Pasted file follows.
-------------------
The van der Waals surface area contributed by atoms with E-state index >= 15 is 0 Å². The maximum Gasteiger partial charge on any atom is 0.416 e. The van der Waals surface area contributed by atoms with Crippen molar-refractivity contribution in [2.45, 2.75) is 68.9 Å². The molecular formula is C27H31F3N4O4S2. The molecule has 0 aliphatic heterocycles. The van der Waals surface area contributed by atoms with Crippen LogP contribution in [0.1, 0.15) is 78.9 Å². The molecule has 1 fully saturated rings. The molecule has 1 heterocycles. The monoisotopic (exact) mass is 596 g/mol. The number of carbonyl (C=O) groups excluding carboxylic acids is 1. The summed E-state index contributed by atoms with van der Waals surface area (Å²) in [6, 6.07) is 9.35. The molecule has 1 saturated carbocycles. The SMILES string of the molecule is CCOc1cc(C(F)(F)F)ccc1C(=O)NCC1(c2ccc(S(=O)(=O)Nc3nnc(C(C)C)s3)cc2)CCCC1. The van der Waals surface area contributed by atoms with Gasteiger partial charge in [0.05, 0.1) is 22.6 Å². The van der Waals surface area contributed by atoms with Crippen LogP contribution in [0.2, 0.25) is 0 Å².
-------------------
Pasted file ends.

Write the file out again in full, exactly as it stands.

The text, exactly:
The van der Waals surface area contributed by atoms with E-state index >= 15 is 0 Å². The maximum Gasteiger partial charge on any atom is 0.416 e. The van der Waals surface area contributed by atoms with Crippen molar-refractivity contribution in [2.45, 2.75) is 68.9 Å². The molecular formula is C27H31F3N4O4S2. The molecule has 0 aliphatic heterocycles. The van der Waals surface area contributed by atoms with Crippen LogP contribution in [0.1, 0.15) is 78.9 Å². The molecule has 1 fully saturated rings. The molecule has 1 heterocycles. The monoisotopic (exact) mass is 596 g/mol. The number of carbonyl (C=O) groups excluding carboxylic acids is 1. The summed E-state index contributed by atoms with van der Waals surface area (Å²) in [6, 6.07) is 9.35. The molecule has 1 saturated carbocycles. The SMILES string of the molecule is CCOc1cc(C(F)(F)F)ccc1C(=O)NCC1(c2ccc(S(=O)(=O)Nc3nnc(C(C)C)s3)cc2)CCCC1. The van der Waals surface area contributed by atoms with Gasteiger partial charge in [0.05, 0.1) is 22.6 Å². The van der Waals surface area contributed by atoms with Crippen LogP contribution in [0.2, 0.25) is 0 Å².